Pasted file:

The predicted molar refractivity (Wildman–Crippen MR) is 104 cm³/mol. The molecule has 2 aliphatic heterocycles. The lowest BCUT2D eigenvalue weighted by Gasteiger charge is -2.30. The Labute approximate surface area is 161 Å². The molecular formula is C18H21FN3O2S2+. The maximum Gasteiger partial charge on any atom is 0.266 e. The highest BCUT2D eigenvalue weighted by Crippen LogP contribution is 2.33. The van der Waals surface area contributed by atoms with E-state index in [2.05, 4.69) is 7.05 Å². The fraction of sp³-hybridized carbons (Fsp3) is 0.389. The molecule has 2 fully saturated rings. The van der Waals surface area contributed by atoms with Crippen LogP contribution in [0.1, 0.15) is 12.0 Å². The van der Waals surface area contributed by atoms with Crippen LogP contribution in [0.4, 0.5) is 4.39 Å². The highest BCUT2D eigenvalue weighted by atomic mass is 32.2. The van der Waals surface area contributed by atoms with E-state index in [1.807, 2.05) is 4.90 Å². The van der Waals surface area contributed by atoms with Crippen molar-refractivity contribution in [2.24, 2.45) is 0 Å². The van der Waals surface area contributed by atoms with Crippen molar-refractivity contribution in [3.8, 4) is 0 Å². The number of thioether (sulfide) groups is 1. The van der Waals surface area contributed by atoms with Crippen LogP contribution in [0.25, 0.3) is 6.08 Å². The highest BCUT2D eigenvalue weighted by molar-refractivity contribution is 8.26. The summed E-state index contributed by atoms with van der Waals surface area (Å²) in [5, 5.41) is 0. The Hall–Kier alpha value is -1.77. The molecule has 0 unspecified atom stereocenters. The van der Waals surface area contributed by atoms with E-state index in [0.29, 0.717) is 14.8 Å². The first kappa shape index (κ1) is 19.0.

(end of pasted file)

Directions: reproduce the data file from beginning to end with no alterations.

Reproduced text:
The predicted molar refractivity (Wildman–Crippen MR) is 104 cm³/mol. The molecule has 2 aliphatic heterocycles. The lowest BCUT2D eigenvalue weighted by Gasteiger charge is -2.30. The Labute approximate surface area is 161 Å². The molecular formula is C18H21FN3O2S2+. The maximum Gasteiger partial charge on any atom is 0.266 e. The highest BCUT2D eigenvalue weighted by Crippen LogP contribution is 2.33. The van der Waals surface area contributed by atoms with E-state index in [2.05, 4.69) is 7.05 Å². The fraction of sp³-hybridized carbons (Fsp3) is 0.389. The molecule has 2 fully saturated rings. The van der Waals surface area contributed by atoms with Crippen LogP contribution in [0.1, 0.15) is 12.0 Å². The van der Waals surface area contributed by atoms with Crippen LogP contribution in [0.4, 0.5) is 4.39 Å². The highest BCUT2D eigenvalue weighted by atomic mass is 32.2. The van der Waals surface area contributed by atoms with E-state index in [1.807, 2.05) is 4.90 Å². The van der Waals surface area contributed by atoms with Crippen molar-refractivity contribution in [2.24, 2.45) is 0 Å². The van der Waals surface area contributed by atoms with Crippen molar-refractivity contribution in [3.8, 4) is 0 Å². The number of thioether (sulfide) groups is 1. The van der Waals surface area contributed by atoms with Crippen LogP contribution in [0.25, 0.3) is 6.08 Å². The highest BCUT2D eigenvalue weighted by molar-refractivity contribution is 8.26. The summed E-state index contributed by atoms with van der Waals surface area (Å²) in [5, 5.41) is 0. The Hall–Kier alpha value is -1.77. The molecule has 0 unspecified atom stereocenters. The van der Waals surface area contributed by atoms with E-state index in [0.29, 0.717) is 14.8 Å². The first kappa shape index (κ1) is 19.0.